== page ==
Rosary of the Seven Sorrows of Mary

Act of Contrition

O my Lord and Savior Jesus Christ, behold me kneeling before Thy divine presence all in confusion at the thought of the many grievous injuries I have done Thee. I ask pardon for them with my whole heart, repenting of them purely for love of Thee, hating them above every other evil, and ready to lose my life rather than offend Thee again. And do Thou, most tender Virgin, Mother of Mercy and Refuge of Sinners, obtain for me the pardon of all my sins by virtue of Thy bitter pains; and help me to so pray as to gain the indulgences attached to this Thy holy Rosary.

1. The heartrending anguish which Mary felt in her pure soul when she heard from the prophetic lips of Holy Simeon the future sufferings of her Son.

(Our Father, 7 Hail Marys)

2. The sword of grief which transfixed Mary's heart during the flight into Egypt.

(Our Father, 7 Hail Marys)

3. Mary's misery and woe when Jesus was lost for three days.

(Our Father, 7 Hail Marys)

4. Mary meets Jesus carrying his cross, and she faints at his feet.

(Our Father, 7 Hail Marys)

5. Mary stands beneath the cross, beholds Him die, and falls into the arms of St. John, with a broken heart.

(Our Father, 7 Hail Marys)

6. Mary recovers from her swoon, and receives on her lap the corpse of her Son.

(Our Father, 7 Hail Marys)

7. Mary with tears in her eyes follows her Son to the tomb and sees Him buried.

(Our Father, 7 Hail Marys)

In honor of the tears Mary shed during her sorrows.

(3 Hail Marys)

Pray for us, O sorrowful Mother of Jesus.
That we may be made worthy of the promises of Christ.

Let us pray

Grant, we beseech Thee, O Lord Jesus Christ, that the Blessed Virgin Mary, Thy Mother, may intercede for us before the throne of Thy mercy now and at the hour of our death, through whose most holy soul in the hour of Thine own Passion the sword of sorrow passed. Through Thee, Jesus Christ, Savior of the world, who liveth and reigneth with the Father and the Holy Ghost for ever and ever. Amen.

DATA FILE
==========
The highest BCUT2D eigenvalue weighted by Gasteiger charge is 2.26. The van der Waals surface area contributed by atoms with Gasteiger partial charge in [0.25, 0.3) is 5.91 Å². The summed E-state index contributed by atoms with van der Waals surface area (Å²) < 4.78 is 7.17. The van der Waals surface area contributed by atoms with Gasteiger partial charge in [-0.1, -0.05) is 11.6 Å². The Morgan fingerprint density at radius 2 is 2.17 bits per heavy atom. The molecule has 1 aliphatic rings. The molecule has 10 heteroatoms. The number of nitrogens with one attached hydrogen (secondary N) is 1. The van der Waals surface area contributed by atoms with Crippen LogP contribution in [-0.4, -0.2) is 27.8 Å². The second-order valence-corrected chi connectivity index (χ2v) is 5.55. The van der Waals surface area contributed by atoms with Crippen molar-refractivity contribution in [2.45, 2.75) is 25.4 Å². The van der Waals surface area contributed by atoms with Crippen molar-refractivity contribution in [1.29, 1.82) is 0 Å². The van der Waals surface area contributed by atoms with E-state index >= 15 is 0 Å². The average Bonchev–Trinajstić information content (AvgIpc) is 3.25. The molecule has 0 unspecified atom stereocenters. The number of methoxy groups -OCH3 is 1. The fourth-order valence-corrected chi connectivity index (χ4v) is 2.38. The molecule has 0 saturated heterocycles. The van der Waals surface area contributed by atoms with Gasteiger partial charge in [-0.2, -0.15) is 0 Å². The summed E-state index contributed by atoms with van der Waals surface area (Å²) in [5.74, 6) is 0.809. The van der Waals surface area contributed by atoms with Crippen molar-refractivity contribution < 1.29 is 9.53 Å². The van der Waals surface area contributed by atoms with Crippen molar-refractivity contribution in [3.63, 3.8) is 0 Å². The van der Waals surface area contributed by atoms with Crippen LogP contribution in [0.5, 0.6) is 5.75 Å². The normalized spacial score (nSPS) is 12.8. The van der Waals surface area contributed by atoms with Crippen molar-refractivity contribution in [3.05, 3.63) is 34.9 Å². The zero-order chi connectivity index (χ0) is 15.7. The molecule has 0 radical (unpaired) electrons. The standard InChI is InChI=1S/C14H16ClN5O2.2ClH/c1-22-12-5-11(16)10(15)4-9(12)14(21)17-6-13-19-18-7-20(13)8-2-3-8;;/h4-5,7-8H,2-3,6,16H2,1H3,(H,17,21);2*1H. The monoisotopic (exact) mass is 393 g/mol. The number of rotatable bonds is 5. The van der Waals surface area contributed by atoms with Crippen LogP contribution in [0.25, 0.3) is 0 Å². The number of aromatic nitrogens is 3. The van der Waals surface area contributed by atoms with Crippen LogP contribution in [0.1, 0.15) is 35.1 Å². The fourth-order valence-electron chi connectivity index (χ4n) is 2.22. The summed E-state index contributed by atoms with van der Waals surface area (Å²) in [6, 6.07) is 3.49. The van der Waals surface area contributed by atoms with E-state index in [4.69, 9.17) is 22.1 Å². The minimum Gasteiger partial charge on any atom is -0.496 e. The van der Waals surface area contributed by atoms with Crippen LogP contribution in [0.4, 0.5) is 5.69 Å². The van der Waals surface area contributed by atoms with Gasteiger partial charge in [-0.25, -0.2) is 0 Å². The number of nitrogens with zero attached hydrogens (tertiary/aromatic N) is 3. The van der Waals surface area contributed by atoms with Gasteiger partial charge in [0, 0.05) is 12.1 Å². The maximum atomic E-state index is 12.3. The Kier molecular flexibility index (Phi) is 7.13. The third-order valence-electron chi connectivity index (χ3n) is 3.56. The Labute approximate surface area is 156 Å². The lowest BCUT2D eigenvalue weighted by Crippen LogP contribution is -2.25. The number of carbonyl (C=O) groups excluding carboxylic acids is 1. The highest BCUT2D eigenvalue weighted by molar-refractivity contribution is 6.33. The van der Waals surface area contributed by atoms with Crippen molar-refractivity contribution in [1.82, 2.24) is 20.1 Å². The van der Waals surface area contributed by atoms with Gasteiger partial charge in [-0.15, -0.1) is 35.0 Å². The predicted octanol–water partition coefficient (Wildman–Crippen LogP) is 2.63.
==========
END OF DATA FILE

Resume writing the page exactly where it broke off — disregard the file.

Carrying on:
Servite Rosary Indulgences

A plenary indulgence for the recitation of the Seven Dolor Rosary may be gained, under the usual conditions, on the following occasions:

(Our Lady's Hour for Servite Tertiaries; Imprimatur: Samuel Cardinal Stritch, 1949.)

Graces and Promises

According to St. Alphonsus de Liguori (The Glories of Mary) it was revealed to St. Elizabeth that at the request of Our Lady, Our Lord promised four principal graces to those devoted to Her Sorrows:

  1. That those who before death invoke the divine Mother in the name of Her Sorrows will obtain true repentance of all their sins;
  2. That He will protect all who have this devotion in their tribulations, and will protect them especially at the hour of death;
  3. That He will impress on their minds the remembrance of His Passion;
  4. That He will place such devout servants in Mother Mary's hands to do with them as She wishes and to obtain for them all the graces She desires.

In addition to these four graces there are also seven promises attached to the practice of daily praying seven Hail Marys while meditating on Our Lady's Tears and Sorrows. These seven promises were revealed to St. Bridget of Sweden:

  1. I will grant peace to their families.
  2. They will be enlightened about the divine Mysteries.
  3. I will console them in their pains and I will accompany them in their work.
  4. I will give them as much as they ask for as long as it does not oppose the adorable will of My divine Son or the sanctification of their souls.
  5. I will defend them in their spiritual battles with the infernal enemy and I will protect them at every instant of their lives.
  6. I will visibly help them at the moment of their death — they will see the face of their Mother.
  7. I have obtained this grace from My divine Son, that those who propagate this devotion to My tears and sorrows will be taken directly from this earthly life to eternal happiness, since all their sins will be forgiven and My Son will be their eternal consolation and joy.

(Prayers and Heavenly Promises, Joan Carroll Cruz, pp. 34-35.)